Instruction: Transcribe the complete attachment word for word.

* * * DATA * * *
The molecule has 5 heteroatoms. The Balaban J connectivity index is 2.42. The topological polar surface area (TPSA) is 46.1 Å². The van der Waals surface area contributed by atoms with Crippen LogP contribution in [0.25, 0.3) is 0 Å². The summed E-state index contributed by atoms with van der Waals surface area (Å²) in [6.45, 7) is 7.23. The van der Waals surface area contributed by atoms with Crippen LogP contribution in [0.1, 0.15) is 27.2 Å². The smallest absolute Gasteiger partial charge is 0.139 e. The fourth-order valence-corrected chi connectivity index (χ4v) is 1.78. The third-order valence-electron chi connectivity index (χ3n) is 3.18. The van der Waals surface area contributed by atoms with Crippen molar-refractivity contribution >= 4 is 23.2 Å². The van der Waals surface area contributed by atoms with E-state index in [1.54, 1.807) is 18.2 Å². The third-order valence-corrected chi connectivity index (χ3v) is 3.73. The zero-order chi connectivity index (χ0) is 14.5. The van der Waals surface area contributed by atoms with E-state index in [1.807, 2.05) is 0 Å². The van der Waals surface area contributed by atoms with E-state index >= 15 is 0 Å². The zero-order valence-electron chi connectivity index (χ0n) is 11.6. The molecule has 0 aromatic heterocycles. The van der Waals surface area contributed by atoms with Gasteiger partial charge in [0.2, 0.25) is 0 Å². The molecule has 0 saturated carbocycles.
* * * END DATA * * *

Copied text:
The molecule has 5 heteroatoms. The Balaban J connectivity index is 2.42. The topological polar surface area (TPSA) is 46.1 Å². The van der Waals surface area contributed by atoms with Crippen LogP contribution in [0.25, 0.3) is 0 Å². The summed E-state index contributed by atoms with van der Waals surface area (Å²) in [6.45, 7) is 7.23. The van der Waals surface area contributed by atoms with Crippen LogP contribution in [0.1, 0.15) is 27.2 Å². The smallest absolute Gasteiger partial charge is 0.139 e. The fourth-order valence-corrected chi connectivity index (χ4v) is 1.78. The third-order valence-electron chi connectivity index (χ3n) is 3.18. The van der Waals surface area contributed by atoms with Crippen molar-refractivity contribution >= 4 is 23.2 Å². The van der Waals surface area contributed by atoms with E-state index in [1.54, 1.807) is 18.2 Å². The third-order valence-corrected chi connectivity index (χ3v) is 3.73. The zero-order chi connectivity index (χ0) is 14.5. The van der Waals surface area contributed by atoms with E-state index in [1.807, 2.05) is 0 Å². The van der Waals surface area contributed by atoms with E-state index >= 15 is 0 Å². The zero-order valence-electron chi connectivity index (χ0n) is 11.6. The molecule has 0 aromatic heterocycles. The van der Waals surface area contributed by atoms with Gasteiger partial charge in [0.2, 0.25) is 0 Å². The molecule has 0 saturated carbocycles.